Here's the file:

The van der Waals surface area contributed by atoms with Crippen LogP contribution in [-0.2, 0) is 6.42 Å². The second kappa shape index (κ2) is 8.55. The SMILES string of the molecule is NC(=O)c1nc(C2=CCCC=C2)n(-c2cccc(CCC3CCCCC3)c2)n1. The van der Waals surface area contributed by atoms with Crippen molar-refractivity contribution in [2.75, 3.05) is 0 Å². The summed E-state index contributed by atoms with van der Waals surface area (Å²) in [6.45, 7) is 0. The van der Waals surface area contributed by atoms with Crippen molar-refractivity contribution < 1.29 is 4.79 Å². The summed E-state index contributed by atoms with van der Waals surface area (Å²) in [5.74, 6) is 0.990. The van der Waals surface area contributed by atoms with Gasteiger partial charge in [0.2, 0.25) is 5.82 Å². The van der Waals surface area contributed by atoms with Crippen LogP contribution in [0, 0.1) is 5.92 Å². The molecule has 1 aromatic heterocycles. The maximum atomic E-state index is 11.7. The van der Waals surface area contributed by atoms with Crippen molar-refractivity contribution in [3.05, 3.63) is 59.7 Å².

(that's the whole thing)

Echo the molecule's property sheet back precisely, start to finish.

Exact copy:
The van der Waals surface area contributed by atoms with Crippen LogP contribution in [-0.2, 0) is 6.42 Å². The second kappa shape index (κ2) is 8.55. The SMILES string of the molecule is NC(=O)c1nc(C2=CCCC=C2)n(-c2cccc(CCC3CCCCC3)c2)n1. The van der Waals surface area contributed by atoms with Crippen molar-refractivity contribution in [2.75, 3.05) is 0 Å². The summed E-state index contributed by atoms with van der Waals surface area (Å²) in [6.45, 7) is 0. The van der Waals surface area contributed by atoms with Crippen molar-refractivity contribution < 1.29 is 4.79 Å². The summed E-state index contributed by atoms with van der Waals surface area (Å²) in [5.74, 6) is 0.990. The van der Waals surface area contributed by atoms with Gasteiger partial charge in [0.2, 0.25) is 5.82 Å². The van der Waals surface area contributed by atoms with Crippen LogP contribution in [0, 0.1) is 5.92 Å². The molecule has 1 aromatic heterocycles. The maximum atomic E-state index is 11.7. The van der Waals surface area contributed by atoms with Crippen molar-refractivity contribution in [3.05, 3.63) is 59.7 Å².